15 January 2017

Mimicry (that's not a fish)

"In many respects, freshwater pearly mussels look like any other bivalve mollusc, but what sets some of them apart (notably Lampsilis spp.) is the unusual extension of their fleshy mantle that grows beyond the confines of the protective shell valves to wave around in the water. This fleshy protuberance can look astoundingly like a small fish and this is no coincidence because this fishy appendage is actually a lure to attract fish so they can be press-ganged into the mussel’s reproductive strategy. The lure is very convincing. Not only does it have markings that suggest eyes and skin patterning, but it is even moved by the mussel in a fish-like way. These details are more than enough to grab the attention of a real fish that mistakes the lure for a snack. The fish edges closer and makes a lunge for the fake prey nipping the membrane of a specialised brood gill the lure is concealing.  This releases the mollusc’s larvae, nasty-looking miniature versions of the adult, known as glochidia. These larvae are parasitic and they get drawn under the fish’s gill plates where they latch onto the blood-rich tissues of the gills..."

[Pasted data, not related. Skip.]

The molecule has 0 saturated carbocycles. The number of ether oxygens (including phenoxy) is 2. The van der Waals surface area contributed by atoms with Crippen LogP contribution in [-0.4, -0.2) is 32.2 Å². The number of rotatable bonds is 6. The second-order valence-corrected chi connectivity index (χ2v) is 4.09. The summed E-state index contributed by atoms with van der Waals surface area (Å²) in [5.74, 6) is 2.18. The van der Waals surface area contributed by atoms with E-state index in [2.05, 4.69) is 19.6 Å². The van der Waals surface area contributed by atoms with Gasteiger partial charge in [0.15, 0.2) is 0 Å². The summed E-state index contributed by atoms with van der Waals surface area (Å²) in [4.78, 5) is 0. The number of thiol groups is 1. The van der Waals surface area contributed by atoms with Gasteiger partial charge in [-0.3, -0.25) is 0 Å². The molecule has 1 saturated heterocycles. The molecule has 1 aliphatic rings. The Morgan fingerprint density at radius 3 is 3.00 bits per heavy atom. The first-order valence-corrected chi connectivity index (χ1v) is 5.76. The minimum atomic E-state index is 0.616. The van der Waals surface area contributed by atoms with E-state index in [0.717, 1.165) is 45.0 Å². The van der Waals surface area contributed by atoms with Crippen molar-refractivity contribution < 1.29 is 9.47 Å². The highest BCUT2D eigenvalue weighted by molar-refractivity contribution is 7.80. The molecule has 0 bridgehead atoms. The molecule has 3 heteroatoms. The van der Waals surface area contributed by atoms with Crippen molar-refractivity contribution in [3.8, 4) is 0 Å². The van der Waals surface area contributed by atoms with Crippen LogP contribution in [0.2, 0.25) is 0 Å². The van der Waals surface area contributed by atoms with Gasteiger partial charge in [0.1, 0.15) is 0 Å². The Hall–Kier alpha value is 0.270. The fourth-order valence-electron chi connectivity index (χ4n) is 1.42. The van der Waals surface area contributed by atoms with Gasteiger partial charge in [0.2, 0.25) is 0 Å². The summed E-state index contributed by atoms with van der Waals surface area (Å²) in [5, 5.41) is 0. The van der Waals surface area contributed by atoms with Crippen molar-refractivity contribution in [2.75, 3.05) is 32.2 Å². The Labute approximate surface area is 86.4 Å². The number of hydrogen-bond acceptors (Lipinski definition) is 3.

Further discussion and more examples here.

1 comment:

  1. Clicking on the link elicited an alert from AVAST.
    Perhaps the author needs to be alerted


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